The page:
Not many people in Britain can say that their workplace operates exactly as it did 200 years ago. Karl Grevatt can. He spoke to Tessa Waugh; portraits by Richard Cannon for the Country Life Picture Library.
‘A Victorian miller could walk in tomorrow and know exactly what to do,’ says Karl Grevatt of Charlecote Mill in Warwickshire.
The mill was built by the Fairfax Lucy family in 1752, but there had been a mill on this site for centuries. One is mentioned in the Domesday Book, valued at 6s 8d.
Charlecote, where Mr Grevatt began working as a volunteer, still belongs to the same family and is one of only a few commercial working watermills remaining in the UK.
‘I learned everything I know from the previous miller, John Bedington, who was responsible for restoring the mill in the late 1970s,’ he says.
‘John was incredibly generous with his knowledge and I feel as if I’m continuing his legacy.’
Mr Grevatt’s working day begins at 9am, when he sets about greasing all the parts. ‘My day is spent feeding the mill and packaging and weighing everything up, after which I load the van and do my deliveries.’
Charlecote Mill has two strands of business, one of which is producing chapati flour for the Asian community. ‘We supply roughly 600 families around Coventry, employing exactly the same milling process that they use in India,’ explains Mr Grevatt.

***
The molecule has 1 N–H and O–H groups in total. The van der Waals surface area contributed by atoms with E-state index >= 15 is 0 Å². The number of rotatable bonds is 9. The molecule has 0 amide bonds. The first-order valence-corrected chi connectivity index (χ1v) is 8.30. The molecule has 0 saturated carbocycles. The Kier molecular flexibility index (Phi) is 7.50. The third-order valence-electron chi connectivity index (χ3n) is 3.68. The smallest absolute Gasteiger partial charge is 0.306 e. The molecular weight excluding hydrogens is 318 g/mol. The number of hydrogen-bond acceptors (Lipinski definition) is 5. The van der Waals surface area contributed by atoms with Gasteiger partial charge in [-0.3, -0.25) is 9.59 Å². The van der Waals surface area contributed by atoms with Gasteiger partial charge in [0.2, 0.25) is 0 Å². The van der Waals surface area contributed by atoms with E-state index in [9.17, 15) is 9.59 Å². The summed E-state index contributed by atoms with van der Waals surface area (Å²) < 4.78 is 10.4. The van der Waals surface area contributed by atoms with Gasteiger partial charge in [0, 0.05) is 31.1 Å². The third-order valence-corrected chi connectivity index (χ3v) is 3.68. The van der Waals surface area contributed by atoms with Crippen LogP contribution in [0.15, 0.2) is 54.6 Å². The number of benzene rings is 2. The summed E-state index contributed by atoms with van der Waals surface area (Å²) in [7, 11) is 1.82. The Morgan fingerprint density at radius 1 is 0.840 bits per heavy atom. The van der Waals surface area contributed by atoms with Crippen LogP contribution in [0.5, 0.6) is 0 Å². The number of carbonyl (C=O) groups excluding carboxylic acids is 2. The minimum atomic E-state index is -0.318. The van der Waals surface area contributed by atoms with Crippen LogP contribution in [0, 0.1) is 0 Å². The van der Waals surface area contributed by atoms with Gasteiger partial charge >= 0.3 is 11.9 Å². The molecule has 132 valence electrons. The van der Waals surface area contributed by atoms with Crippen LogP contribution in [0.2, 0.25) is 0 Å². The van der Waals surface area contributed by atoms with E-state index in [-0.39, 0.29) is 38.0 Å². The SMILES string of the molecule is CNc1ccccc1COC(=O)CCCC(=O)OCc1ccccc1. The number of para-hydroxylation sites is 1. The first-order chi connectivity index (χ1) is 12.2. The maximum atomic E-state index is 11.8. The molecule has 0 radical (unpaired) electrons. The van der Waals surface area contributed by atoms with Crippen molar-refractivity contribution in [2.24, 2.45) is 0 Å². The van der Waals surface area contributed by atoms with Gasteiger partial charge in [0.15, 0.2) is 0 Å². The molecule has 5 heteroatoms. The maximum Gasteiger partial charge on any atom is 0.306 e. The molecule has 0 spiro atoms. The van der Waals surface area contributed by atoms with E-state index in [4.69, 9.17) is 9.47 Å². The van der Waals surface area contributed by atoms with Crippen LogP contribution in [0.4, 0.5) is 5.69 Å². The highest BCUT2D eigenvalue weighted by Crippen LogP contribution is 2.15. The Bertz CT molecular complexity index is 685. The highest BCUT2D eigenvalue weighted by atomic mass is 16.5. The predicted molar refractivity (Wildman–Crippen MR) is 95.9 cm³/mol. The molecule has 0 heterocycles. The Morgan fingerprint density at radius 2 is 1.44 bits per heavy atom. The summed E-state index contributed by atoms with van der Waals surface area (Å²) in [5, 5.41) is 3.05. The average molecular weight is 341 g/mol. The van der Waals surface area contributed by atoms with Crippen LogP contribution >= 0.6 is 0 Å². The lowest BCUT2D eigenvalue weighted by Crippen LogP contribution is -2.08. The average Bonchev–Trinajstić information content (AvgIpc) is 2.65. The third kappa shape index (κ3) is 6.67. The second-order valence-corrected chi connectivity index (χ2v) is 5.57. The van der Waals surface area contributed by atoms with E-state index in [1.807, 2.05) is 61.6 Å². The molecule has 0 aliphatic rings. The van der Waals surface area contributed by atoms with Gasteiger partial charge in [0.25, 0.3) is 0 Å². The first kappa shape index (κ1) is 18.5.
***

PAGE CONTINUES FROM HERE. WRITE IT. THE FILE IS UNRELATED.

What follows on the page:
‘It’s very gentle, it doesn’t burn the vitamins and oils and it keeps all the flavour in.’ The mill also produces traditional stoneground flour for bakers, restaurants and home bakers.
The 1000-year history of milling at this spot is now in jeopardy, however. A proposal by the Avon Navigation Trust to adjust the depth of the waterway on this stretch of the River Avon is causing concern for Mr Grevatt and his supporters.
‘If there’s too much water, it acts as a brake on the watermill,’ he explains. ‘If there’s too much pressure at the back, the sluice gates won’t open, all of which would be catastrophic for the business and the future of the mill.’
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